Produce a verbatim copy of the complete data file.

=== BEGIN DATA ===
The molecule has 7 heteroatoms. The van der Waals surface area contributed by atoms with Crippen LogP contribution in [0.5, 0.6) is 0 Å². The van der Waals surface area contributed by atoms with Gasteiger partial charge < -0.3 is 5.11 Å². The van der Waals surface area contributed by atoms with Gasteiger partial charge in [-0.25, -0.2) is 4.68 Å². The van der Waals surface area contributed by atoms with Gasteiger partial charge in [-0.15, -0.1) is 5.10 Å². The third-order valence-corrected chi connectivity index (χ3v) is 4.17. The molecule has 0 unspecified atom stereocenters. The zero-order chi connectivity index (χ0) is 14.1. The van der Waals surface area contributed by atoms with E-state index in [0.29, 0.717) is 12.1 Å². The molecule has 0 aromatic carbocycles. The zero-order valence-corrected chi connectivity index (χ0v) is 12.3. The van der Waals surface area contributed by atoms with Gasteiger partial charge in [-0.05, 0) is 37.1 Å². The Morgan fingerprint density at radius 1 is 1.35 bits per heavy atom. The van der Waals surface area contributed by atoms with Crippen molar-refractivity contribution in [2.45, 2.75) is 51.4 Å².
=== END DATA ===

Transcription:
The molecule has 7 heteroatoms. The van der Waals surface area contributed by atoms with Crippen LogP contribution in [0.5, 0.6) is 0 Å². The van der Waals surface area contributed by atoms with Gasteiger partial charge < -0.3 is 5.11 Å². The van der Waals surface area contributed by atoms with Gasteiger partial charge in [-0.25, -0.2) is 4.68 Å². The van der Waals surface area contributed by atoms with Gasteiger partial charge in [-0.15, -0.1) is 5.10 Å². The third-order valence-corrected chi connectivity index (χ3v) is 4.17. The molecule has 0 unspecified atom stereocenters. The zero-order chi connectivity index (χ0) is 14.1. The van der Waals surface area contributed by atoms with E-state index in [0.29, 0.717) is 12.1 Å². The molecule has 0 aromatic carbocycles. The zero-order valence-corrected chi connectivity index (χ0v) is 12.3. The van der Waals surface area contributed by atoms with Gasteiger partial charge in [-0.05, 0) is 37.1 Å². The Morgan fingerprint density at radius 1 is 1.35 bits per heavy atom. The van der Waals surface area contributed by atoms with Crippen molar-refractivity contribution in [2.45, 2.75) is 51.4 Å².